Everyone has a story. And many of us have boxes, bins, and drawers full of photos, videos, and movies that can help illustrate that story. In my case, it’s a five foot high fireproof jeweler’s safe. The problem is that putting it all together in a form that will make sense to our children and their children is a daunting, often overwhelming task. What’s worse than not organizing those materials is losing them to a fire, flood, or other disaster. When you hear about people who’ve lost their homes, the one thing they are saddest about is often the loss of those irreplaceable memories. And let’s face it, life is finite. How many of us lose loved ones who leave behind boxes of photos with no stories to explain their rich history?
Stacey Cahn, who owns “Time In A Bottle Video Productions,” is an expert in putting together legacy stories. Her first suggestion is to organize your materials. Just taking that step will make the process less overwhelming. She says organizing materials chronologically is the best way to start, but organizing by media type such as photos, movies, and videos is also helpful. Then you start scanning. That in itself has been a slow, often tedious process. But Epson has just introduced a high speed photo scanning device, the Epson FastFoto, that dramatically improves both the speed and ease of scanning, naming, filing, and storing hundreds or thousands of photos in short order. It can scan about one snapshot a second at 300 dpi. The machine will do better quality, 600 dpi, but a little more slowly.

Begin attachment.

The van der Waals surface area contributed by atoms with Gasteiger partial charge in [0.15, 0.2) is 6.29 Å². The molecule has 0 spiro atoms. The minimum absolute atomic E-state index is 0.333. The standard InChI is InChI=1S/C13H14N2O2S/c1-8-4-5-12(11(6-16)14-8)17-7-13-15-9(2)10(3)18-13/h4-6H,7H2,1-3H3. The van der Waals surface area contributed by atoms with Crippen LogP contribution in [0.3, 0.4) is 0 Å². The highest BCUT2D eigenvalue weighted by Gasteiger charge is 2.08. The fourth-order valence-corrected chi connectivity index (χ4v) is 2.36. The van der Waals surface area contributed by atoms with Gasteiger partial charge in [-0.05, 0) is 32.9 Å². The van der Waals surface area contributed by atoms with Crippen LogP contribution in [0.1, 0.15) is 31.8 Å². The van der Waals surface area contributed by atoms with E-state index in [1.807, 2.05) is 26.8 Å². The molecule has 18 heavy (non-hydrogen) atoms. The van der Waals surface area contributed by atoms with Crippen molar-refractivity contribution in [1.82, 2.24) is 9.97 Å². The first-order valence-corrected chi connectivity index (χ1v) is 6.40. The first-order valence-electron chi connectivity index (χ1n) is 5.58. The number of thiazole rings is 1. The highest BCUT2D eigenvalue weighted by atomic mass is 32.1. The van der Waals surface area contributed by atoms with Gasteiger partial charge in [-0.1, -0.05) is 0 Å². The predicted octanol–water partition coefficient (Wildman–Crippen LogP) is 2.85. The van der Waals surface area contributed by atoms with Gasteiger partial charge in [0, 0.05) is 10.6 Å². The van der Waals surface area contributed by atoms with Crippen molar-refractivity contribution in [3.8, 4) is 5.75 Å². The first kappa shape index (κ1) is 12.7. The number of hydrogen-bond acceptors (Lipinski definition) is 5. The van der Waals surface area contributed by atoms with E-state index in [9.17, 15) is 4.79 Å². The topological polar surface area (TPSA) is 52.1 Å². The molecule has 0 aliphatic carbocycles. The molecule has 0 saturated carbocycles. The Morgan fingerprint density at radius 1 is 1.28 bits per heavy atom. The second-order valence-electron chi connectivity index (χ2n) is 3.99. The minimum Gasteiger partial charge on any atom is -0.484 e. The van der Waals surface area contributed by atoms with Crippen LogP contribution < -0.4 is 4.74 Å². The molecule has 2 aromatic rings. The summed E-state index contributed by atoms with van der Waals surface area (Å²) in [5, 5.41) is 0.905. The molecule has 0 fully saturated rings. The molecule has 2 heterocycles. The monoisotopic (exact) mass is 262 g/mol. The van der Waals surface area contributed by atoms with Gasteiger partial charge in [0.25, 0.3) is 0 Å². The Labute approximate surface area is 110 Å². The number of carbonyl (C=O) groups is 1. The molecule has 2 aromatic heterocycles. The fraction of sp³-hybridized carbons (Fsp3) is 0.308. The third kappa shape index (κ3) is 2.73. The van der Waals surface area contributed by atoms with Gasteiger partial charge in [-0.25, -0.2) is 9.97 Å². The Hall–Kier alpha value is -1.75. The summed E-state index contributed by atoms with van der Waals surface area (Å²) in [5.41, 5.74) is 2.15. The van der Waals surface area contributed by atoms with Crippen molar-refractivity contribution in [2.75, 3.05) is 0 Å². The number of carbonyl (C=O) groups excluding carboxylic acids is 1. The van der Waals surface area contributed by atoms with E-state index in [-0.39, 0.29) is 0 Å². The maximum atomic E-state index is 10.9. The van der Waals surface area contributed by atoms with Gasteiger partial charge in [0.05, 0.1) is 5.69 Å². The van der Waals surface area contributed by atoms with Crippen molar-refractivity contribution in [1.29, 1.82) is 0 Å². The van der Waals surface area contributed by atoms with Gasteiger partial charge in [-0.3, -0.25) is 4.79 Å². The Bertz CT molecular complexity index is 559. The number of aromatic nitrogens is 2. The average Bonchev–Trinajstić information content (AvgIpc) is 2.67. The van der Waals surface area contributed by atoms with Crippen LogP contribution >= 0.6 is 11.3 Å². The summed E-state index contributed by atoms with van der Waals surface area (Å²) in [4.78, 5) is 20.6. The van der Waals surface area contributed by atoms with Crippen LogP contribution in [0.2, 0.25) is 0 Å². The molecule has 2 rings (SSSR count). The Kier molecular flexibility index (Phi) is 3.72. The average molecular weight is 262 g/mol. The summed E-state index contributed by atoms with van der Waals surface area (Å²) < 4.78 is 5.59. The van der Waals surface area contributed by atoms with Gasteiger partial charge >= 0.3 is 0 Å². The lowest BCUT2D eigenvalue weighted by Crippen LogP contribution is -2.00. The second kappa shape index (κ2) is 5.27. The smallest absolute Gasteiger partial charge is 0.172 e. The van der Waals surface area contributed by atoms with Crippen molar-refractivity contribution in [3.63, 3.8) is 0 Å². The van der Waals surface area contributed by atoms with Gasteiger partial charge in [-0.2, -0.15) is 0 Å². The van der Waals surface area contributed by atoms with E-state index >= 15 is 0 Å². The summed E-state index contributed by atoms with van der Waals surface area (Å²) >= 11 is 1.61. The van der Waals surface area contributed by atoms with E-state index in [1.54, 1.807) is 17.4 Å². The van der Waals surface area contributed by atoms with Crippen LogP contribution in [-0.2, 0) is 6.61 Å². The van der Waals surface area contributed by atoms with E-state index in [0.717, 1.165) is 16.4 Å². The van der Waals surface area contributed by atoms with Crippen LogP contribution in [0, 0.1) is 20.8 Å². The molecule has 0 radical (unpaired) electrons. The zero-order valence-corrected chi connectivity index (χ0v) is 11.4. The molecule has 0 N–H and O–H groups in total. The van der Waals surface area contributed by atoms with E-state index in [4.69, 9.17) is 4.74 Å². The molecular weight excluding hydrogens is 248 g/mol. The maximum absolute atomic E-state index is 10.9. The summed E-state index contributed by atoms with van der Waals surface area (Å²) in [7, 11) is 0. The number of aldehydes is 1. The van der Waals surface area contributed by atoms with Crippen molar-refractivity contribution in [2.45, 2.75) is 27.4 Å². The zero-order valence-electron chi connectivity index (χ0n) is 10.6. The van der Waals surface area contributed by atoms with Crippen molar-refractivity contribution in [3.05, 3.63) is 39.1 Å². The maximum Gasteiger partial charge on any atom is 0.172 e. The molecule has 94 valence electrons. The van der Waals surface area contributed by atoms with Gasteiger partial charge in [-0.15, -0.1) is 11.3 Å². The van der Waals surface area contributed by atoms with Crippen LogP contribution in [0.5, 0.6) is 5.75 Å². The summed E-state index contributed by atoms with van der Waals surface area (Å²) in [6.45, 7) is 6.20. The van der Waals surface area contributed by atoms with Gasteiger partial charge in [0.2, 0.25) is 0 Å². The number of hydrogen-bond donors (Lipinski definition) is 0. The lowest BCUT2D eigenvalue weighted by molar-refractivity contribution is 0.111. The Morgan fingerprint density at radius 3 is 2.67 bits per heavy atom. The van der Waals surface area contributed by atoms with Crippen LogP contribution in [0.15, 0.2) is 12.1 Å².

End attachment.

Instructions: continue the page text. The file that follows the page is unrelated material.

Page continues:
But the scanning mechanics are only a small part of what FastFoto can do. The software makes it easy to organize pictures by dates, events, and people and can even be set so that it will restore faded photos, reduce red-eye, and color correct. If you’re not sure if you like your pictures as they were or as you might like them to be, you don’t have to to decide – the system will save both versions. The scanner will also grab the notes on the back of photos in the same pass. And if you’re looking at photos that predate you, those notes may be the best information you have to work with.
The FastFoto scanner is really optimized for snapshots. You take a bunch of photos of the same size, as many as thirty at a clip, and bingo, they are scanned, corrected, annotated, and saved. It does handle larger format pictures and documents, and comes with a plastic sleeve to protect fragile or damaged pictures. But this may not be the solution for all your scanning requirements. I have photos on stiff boards dating back to the late 19th century that I wouldn’t even think about running through an automated scanner. If you have fragile photos, older photos that should not be bent (part of the FastFoto’s operations), or slides, you may need to use a flatbed scanner. We’ve had a lot of success with the Epson Perfection V600. And while the FastFoto is being touted as the world’s fastest, there are plenty of other flatbeds on the market from Canon, HP, and others. One reason we like the V-600 is its software, which allows simultaneous scanning of multiple slides, while putting each slide in a separate file. It will also scan negatives (remember those?). Sounds a bit more complicated than it really is.
Of course, these days you’re also likely to have old movies, videos in a variety of formats, CD’s, and digital files. Some of these can be digitized at home, others will need to be professionally transferred. In coming weeks, we’ll look at some of the pros and cons of professional scanning services. We’ll give you some tips on what storage media you can use to safeguard your precious memories, and we’ll talk about how to pull together all of your materials to tell the stories of your lifetime in ways that will be informative, compelling, and most of all – memorable.